3. Why? Make It Practical

After who and what, the third question in your mind should be: "Why?" Why should anyone read your email? What’s in it for your audience? How does it help them "make decisions or take action"? Why will this email make their life better? Be sure to tell your reader why they should read your email and why they should take action in the first or second paragraph.

Things to Include:

  • Incentives
  • Pain killers
  • Payoffs
  • Requirements
  • Deadlines
  • And (of course) the most powerful incentive, money

Do not be vague with your Call To Action (CTA). Terms like "Find out more" or "Get more info here" might seem appropriate, but they aren’t going to convert your prospects. Your customer wants to know why you’re talking to them, so tell them! Don’t be shy. They’ll thank you for it.

Entice your customer with crisp, clear, direct CTAs they can’t ignore. Make it jump off the page at them. If you’ve done this right (by completing the "who" and "what"), they’re already tuned to the sound of their name and ready to connect with a CTA that’s perfect for them.

4. When? Make It Urgent

The next question you must address is the time factor. Communicate all deadlines and time constraints clearly. This takes forethought and planning. When planning your deadline driven emails consider the following:

  • Be genuine. Don’t just create a gimmick. People do recognize a fake emergency. Using a fake situation, you risk the respect and loyalty of some of your readers
  • Use urgency sparingly. The overuse of urgency can make your reader numb to deadlines. Don’t cry wolf. If you do, you’ll lose credibility.
  • When appropriate, words like "now" and "today" are fantastic at driving action, especially in the subject line.

Urgency is a key psychological motivator because humans by nature are excited by exclusivity. Marketing Experiments did a test where they only added the line "limited 1,000 attendees" to their email copy. It increased the click-through rate by 15%. Just that line.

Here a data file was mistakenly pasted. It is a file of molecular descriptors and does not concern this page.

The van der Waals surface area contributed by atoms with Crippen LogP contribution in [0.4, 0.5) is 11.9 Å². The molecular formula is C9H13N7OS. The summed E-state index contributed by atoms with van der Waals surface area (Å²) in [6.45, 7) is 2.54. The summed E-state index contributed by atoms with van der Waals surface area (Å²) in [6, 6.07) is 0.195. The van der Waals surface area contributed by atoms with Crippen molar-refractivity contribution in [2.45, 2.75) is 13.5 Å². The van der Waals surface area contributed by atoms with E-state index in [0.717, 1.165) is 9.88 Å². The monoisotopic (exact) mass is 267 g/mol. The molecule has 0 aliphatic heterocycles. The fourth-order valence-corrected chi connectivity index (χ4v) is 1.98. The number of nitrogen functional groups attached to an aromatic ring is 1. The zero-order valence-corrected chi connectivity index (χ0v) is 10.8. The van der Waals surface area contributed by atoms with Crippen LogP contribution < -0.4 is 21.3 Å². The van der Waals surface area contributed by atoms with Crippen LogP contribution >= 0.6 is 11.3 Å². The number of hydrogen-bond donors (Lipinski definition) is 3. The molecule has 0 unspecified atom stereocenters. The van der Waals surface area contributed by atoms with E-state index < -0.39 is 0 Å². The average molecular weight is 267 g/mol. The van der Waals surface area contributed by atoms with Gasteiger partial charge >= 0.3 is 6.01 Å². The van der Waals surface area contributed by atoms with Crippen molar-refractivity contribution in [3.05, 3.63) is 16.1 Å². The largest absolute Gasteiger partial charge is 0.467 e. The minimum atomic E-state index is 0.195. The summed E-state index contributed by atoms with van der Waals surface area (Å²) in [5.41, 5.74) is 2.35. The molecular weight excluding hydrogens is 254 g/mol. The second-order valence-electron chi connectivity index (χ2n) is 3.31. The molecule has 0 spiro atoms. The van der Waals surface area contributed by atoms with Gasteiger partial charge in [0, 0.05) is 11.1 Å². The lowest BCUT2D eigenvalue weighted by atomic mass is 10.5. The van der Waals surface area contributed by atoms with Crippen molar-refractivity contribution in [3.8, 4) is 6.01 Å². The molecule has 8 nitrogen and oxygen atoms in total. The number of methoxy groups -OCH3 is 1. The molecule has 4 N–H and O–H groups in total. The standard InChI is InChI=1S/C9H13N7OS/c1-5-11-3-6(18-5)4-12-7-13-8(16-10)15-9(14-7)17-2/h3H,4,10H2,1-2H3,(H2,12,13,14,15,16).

The takeaway on this one is to remind your readers that time is of the essence in a way that inspires them to act quickly, and not just bounce over to their next inbox flag.

5. How? Keep It Short

Get in. Get the job done. Get out. Your emails don’t stand a chance if they take longer than a few minute to read.

Jon Levy, builder of a network called The Influencers lives the keep-it-short mantra. When sending an email that is tailored to CEO-level readability, brevity is even more important. Think 30 seconds or less.

Levy, for instance, keeps his emails down to a single sentence that cuts out any trace of filler. If the message requires a decision from the reader, he limits his message to three to five sentences. Levy also makes good use of links that allow the reader to choose if they want to get more information.

They will read because they need to, not because they want to. They will read because you have information they need to take actions or make decisions. They don’t get paid to read: they get paid to take actions and make decisions.

To do this, use:

  • Short sentences.
  • Short paragraphs . . . with lots of line breaks.
  • Short subject lines.
  • Short subheadings to break up content into scannable portions.
  • And (of course) short emails! As much as possible, avoiding "the scroll."

To help keep it short, choose a single topic. And ensure that your message makes one request—and one request alone.

Now that you have packed your knowledge briefcase with these tools of the trade, you’re ready to drive higher open rates, boost your click-through, and reap the rewards.

So, the next time you sit down to write an email—any email—keep these five simple questions in mind. Because otherwise, not only won’t your audience read it, they won’t do a thing to respond.

Aaron Orendorff is a contributor at Entrepreneur, Fast Company, Business Insider, Success Magazine, Copyblogger, and MarketingProfs. When he’s not busy "saving the world from bad content," Aaron teaches communication and philosophy at the local college. Connect with him out at www.iconiContent.com or follow him on Twitter